In the past, supercomputers have crunched trillions of numbers seeking to expose the mysteries of cosmology, quantum mechanics, the vagaries of the weather and climate, new forms of aerodynamic flight, exotic substances for materials science applications, and a host of other whizbang-geewhiz breakthroughs.
Now venerable computer icon IBM is planning to task one of the world's most advanced supercomputers to a mission that might just dramatically change the science of medicine and provide a new arsenal of weapons in the decades long battle researchers have fought against an insidious killer: cancer.
In the first project of its kind, IBM has announced a commercial venture to use the number crunching capabilities of so-called "big data" to force breakthroughs in the mystifying maze that has confounded researchers in their quest to unravel the puzzle of cancer and defeat the dread disease once and for all.
The much touted Watson computer that gained television and Internet fame by defeating the Jeopardy! game show's two top human super-champions has been provided about 600,000 snippets of medical data culled from decades of research and trial and error. Added to that wealth of information are some two million related pages of cancer research, studies and oncology trials gleaned from a pot pourri of more than three dozen top medical journals.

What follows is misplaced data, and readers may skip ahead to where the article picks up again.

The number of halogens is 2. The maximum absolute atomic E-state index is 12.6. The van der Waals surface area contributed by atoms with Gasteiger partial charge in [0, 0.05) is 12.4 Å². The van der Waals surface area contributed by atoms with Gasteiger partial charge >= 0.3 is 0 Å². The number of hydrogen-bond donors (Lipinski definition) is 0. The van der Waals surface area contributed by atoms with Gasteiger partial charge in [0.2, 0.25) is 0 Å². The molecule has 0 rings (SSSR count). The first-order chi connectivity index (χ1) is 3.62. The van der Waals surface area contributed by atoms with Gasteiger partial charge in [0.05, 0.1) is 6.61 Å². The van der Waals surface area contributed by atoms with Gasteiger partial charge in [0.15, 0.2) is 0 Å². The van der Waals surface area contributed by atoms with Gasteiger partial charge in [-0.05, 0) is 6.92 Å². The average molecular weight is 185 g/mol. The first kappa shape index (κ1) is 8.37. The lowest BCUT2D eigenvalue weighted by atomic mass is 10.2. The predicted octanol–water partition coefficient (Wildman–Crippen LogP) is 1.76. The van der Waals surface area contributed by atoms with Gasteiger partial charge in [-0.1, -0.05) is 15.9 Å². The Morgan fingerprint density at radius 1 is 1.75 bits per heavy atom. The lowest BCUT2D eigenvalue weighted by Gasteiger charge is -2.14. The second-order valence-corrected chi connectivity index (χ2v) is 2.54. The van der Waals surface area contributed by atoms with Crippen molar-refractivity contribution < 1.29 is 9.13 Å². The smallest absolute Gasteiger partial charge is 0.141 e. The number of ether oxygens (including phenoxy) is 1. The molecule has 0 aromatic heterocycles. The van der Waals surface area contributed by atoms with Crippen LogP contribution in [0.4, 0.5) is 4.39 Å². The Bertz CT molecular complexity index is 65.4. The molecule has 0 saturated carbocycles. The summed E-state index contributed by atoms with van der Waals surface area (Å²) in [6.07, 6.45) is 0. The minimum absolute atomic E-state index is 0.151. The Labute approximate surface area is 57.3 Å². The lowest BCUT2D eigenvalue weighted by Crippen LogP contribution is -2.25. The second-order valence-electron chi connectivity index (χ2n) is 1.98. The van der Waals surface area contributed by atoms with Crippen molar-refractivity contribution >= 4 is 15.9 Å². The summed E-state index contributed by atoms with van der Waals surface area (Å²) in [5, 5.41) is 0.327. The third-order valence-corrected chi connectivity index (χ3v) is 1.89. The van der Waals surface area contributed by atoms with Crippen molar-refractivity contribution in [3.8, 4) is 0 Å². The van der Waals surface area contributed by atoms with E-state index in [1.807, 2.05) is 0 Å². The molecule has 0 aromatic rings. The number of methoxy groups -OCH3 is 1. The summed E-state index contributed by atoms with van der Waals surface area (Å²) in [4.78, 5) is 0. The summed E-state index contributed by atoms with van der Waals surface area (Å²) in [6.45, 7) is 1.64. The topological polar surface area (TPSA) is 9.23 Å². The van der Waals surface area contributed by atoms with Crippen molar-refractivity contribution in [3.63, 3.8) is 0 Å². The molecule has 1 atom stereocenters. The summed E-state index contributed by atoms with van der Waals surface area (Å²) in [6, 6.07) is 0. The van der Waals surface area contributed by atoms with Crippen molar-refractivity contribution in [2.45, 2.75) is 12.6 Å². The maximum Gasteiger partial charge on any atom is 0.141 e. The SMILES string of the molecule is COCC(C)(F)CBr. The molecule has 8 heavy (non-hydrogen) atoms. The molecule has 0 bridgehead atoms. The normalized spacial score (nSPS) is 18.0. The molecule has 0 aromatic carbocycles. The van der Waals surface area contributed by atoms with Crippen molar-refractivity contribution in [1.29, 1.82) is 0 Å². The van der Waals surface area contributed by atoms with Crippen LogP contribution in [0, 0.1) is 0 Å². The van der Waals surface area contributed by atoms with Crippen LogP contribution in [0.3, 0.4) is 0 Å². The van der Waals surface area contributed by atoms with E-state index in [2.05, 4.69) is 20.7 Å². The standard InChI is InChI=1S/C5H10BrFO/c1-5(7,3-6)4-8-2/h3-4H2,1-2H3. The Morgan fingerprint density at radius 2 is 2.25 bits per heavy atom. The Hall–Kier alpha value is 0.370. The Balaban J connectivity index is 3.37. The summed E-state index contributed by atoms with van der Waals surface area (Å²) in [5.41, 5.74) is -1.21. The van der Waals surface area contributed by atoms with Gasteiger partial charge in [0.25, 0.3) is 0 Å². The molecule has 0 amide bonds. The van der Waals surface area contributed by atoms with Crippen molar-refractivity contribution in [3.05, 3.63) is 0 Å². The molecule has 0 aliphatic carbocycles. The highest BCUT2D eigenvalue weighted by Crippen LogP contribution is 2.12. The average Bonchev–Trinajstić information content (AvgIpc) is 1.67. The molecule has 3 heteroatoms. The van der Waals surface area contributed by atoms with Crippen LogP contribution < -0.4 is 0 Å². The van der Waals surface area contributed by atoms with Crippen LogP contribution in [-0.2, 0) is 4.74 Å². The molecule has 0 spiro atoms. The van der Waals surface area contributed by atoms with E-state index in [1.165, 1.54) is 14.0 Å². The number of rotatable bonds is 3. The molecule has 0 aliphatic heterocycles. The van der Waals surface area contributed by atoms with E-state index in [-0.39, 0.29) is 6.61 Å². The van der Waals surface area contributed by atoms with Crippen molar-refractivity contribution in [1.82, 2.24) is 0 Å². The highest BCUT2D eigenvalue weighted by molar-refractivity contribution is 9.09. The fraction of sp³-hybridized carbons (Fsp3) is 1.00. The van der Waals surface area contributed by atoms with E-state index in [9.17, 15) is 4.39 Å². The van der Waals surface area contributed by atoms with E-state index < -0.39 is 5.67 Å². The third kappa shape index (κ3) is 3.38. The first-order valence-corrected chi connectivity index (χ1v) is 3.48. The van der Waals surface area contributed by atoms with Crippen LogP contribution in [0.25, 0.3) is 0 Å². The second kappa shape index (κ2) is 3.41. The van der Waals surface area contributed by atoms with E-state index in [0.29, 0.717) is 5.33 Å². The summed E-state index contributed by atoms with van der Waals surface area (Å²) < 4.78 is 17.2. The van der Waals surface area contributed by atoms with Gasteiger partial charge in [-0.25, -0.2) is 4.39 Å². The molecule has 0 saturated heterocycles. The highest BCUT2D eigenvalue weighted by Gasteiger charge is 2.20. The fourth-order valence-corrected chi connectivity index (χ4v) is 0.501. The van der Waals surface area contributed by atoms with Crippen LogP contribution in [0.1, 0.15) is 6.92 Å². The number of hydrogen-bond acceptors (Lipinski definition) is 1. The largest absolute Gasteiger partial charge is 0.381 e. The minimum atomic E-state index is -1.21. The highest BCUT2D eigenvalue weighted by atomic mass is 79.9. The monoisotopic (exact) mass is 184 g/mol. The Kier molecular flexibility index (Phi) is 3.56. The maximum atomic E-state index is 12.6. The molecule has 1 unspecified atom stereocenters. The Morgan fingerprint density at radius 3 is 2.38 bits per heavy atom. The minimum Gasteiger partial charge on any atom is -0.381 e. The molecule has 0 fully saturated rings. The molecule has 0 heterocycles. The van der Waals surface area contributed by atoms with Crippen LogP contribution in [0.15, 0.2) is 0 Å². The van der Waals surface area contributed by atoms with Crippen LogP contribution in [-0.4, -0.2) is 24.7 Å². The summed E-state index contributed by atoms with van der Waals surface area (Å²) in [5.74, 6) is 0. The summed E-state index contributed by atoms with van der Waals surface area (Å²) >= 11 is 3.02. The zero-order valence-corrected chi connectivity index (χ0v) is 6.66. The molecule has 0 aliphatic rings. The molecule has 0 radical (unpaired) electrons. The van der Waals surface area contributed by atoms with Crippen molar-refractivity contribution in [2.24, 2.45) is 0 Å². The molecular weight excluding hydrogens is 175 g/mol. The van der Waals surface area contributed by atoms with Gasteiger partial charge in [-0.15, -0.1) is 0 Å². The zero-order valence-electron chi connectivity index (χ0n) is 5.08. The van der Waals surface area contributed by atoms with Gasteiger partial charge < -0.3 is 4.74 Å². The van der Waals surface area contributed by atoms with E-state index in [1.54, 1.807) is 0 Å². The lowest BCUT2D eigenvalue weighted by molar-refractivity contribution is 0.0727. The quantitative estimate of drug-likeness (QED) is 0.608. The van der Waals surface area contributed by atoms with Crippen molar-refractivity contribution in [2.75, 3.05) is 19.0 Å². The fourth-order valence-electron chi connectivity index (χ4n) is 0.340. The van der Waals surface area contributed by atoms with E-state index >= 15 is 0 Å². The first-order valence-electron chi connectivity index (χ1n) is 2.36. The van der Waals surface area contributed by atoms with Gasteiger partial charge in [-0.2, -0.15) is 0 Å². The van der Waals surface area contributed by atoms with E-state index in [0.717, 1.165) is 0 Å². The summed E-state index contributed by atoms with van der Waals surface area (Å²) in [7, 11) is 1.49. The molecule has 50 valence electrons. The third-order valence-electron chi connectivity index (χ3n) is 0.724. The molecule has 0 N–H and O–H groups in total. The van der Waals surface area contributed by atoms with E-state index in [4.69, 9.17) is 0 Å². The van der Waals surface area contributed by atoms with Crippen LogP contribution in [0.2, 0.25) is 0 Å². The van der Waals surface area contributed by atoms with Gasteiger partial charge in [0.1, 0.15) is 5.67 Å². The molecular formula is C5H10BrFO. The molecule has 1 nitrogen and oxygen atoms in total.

The amazing computer, Watson, is named after the founder of IBM, Thomas Watson. According to the company, Thomas Watson's silicon namesake can process an astounding amount of data. Once it hits its stride, Watson can "can ingest tens of million pages of data in just seconds."
The computer giant says the first cancer-related problem Watson will focus on is lung cancer. Watson is being "trained" to hunt down and cull relevant data from a universe of 1,500 lung cancer cases. The supercomputer will analyze and weigh the importance of three primary categories—doctors' notes and annotations, clinical research, and pertinent laboratory results and conclusions—hunting down the clues like Watson's literary friend and mentor, Sherlock Holmes.
Speaking about the revolutionary project, Manoj Saxena at IBM told French news agency Agence France-Presse, "IBM's work with WellPoint and Memorial Sloan-Kettering Cancer Center represents a landmark collaboration in how technology and evidence based medicine can transform the way in which health care is practiced."
The innovative program is envisioned to be the first of bringing big data capability to major medical issues.
"These breakthrough capabilities bring forward the first in a series of Watson-based technologies, which exemplifies the value of applying big data and analytics and cognitive computing to tackle the industry's most pressing challenges," Saxena said.